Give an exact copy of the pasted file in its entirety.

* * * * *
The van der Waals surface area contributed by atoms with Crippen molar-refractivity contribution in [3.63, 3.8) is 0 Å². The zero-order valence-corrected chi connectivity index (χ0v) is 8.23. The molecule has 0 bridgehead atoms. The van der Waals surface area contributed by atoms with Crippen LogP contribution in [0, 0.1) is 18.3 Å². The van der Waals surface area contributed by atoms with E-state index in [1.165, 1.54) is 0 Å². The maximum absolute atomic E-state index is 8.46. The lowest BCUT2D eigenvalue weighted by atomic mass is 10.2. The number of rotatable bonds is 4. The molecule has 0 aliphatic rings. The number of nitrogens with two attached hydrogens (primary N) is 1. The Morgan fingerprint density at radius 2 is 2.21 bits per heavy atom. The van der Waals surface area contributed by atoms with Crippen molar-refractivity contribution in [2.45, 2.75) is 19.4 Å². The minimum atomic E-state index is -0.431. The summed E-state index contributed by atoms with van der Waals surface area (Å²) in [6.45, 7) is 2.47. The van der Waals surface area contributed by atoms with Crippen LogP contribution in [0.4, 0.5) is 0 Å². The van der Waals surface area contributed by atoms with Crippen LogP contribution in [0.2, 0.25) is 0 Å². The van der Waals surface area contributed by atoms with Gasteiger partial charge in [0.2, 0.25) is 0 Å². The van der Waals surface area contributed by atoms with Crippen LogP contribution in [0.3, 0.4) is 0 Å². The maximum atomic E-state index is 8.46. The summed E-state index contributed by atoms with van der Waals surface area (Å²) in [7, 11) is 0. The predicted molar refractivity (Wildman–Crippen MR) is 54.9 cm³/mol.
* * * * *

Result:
The van der Waals surface area contributed by atoms with Crippen molar-refractivity contribution in [3.63, 3.8) is 0 Å². The zero-order valence-corrected chi connectivity index (χ0v) is 8.23. The molecule has 0 bridgehead atoms. The van der Waals surface area contributed by atoms with Crippen LogP contribution in [0, 0.1) is 18.3 Å². The van der Waals surface area contributed by atoms with E-state index in [1.165, 1.54) is 0 Å². The maximum absolute atomic E-state index is 8.46. The lowest BCUT2D eigenvalue weighted by atomic mass is 10.2. The number of rotatable bonds is 4. The molecule has 0 aliphatic rings. The number of nitrogens with two attached hydrogens (primary N) is 1. The Morgan fingerprint density at radius 2 is 2.21 bits per heavy atom. The van der Waals surface area contributed by atoms with Crippen molar-refractivity contribution in [2.45, 2.75) is 19.4 Å². The minimum atomic E-state index is -0.431. The summed E-state index contributed by atoms with van der Waals surface area (Å²) in [6.45, 7) is 2.47. The van der Waals surface area contributed by atoms with Crippen LogP contribution in [0.4, 0.5) is 0 Å². The van der Waals surface area contributed by atoms with Crippen LogP contribution in [0.2, 0.25) is 0 Å². The van der Waals surface area contributed by atoms with Gasteiger partial charge in [0.2, 0.25) is 0 Å². The van der Waals surface area contributed by atoms with Crippen LogP contribution in [0.3, 0.4) is 0 Å². The maximum atomic E-state index is 8.46. The summed E-state index contributed by atoms with van der Waals surface area (Å²) in [7, 11) is 0. The predicted molar refractivity (Wildman–Crippen MR) is 54.9 cm³/mol.